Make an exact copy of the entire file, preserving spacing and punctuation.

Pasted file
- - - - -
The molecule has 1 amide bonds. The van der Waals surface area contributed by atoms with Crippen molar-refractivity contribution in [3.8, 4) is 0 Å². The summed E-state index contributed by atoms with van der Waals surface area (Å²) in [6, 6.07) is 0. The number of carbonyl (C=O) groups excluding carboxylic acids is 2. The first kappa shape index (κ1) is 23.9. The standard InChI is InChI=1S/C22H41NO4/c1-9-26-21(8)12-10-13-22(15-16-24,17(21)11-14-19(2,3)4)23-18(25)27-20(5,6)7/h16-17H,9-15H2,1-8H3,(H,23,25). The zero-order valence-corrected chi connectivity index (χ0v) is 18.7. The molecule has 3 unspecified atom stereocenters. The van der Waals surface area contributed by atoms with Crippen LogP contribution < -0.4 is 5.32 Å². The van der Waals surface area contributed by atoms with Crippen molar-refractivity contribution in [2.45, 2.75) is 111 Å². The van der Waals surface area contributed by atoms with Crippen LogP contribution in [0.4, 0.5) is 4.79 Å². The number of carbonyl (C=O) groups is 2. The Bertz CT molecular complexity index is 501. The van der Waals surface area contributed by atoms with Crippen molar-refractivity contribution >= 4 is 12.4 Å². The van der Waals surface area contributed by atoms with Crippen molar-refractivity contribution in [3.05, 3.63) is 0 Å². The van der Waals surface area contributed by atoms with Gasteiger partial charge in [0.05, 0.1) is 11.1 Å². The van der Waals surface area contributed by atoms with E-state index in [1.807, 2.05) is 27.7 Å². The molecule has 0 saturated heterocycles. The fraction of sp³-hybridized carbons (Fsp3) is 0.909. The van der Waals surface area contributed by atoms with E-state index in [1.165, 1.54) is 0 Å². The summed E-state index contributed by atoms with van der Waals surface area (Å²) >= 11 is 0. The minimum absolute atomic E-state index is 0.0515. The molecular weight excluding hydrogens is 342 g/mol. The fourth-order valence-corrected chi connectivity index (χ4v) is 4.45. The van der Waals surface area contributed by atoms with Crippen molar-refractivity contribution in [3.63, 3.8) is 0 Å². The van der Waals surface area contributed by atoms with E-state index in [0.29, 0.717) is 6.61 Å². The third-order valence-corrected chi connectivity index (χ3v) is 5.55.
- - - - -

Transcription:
The molecule has 1 amide bonds. The van der Waals surface area contributed by atoms with Crippen molar-refractivity contribution in [3.8, 4) is 0 Å². The summed E-state index contributed by atoms with van der Waals surface area (Å²) in [6, 6.07) is 0. The number of carbonyl (C=O) groups excluding carboxylic acids is 2. The first kappa shape index (κ1) is 23.9. The standard InChI is InChI=1S/C22H41NO4/c1-9-26-21(8)12-10-13-22(15-16-24,17(21)11-14-19(2,3)4)23-18(25)27-20(5,6)7/h16-17H,9-15H2,1-8H3,(H,23,25). The zero-order valence-corrected chi connectivity index (χ0v) is 18.7. The molecule has 3 unspecified atom stereocenters. The van der Waals surface area contributed by atoms with Crippen LogP contribution < -0.4 is 5.32 Å². The van der Waals surface area contributed by atoms with Crippen molar-refractivity contribution in [2.45, 2.75) is 111 Å². The van der Waals surface area contributed by atoms with Crippen LogP contribution in [0.4, 0.5) is 4.79 Å². The number of carbonyl (C=O) groups is 2. The Bertz CT molecular complexity index is 501. The van der Waals surface area contributed by atoms with Crippen molar-refractivity contribution >= 4 is 12.4 Å². The van der Waals surface area contributed by atoms with Crippen molar-refractivity contribution in [3.05, 3.63) is 0 Å². The van der Waals surface area contributed by atoms with Gasteiger partial charge in [0.05, 0.1) is 11.1 Å². The van der Waals surface area contributed by atoms with E-state index in [1.807, 2.05) is 27.7 Å². The molecule has 0 saturated heterocycles. The fraction of sp³-hybridized carbons (Fsp3) is 0.909. The van der Waals surface area contributed by atoms with E-state index in [1.165, 1.54) is 0 Å². The summed E-state index contributed by atoms with van der Waals surface area (Å²) >= 11 is 0. The minimum absolute atomic E-state index is 0.0515. The molecular weight excluding hydrogens is 342 g/mol. The fourth-order valence-corrected chi connectivity index (χ4v) is 4.45. The van der Waals surface area contributed by atoms with Crippen molar-refractivity contribution in [3.63, 3.8) is 0 Å². The van der Waals surface area contributed by atoms with E-state index in [0.29, 0.717) is 6.61 Å². The third-order valence-corrected chi connectivity index (χ3v) is 5.55.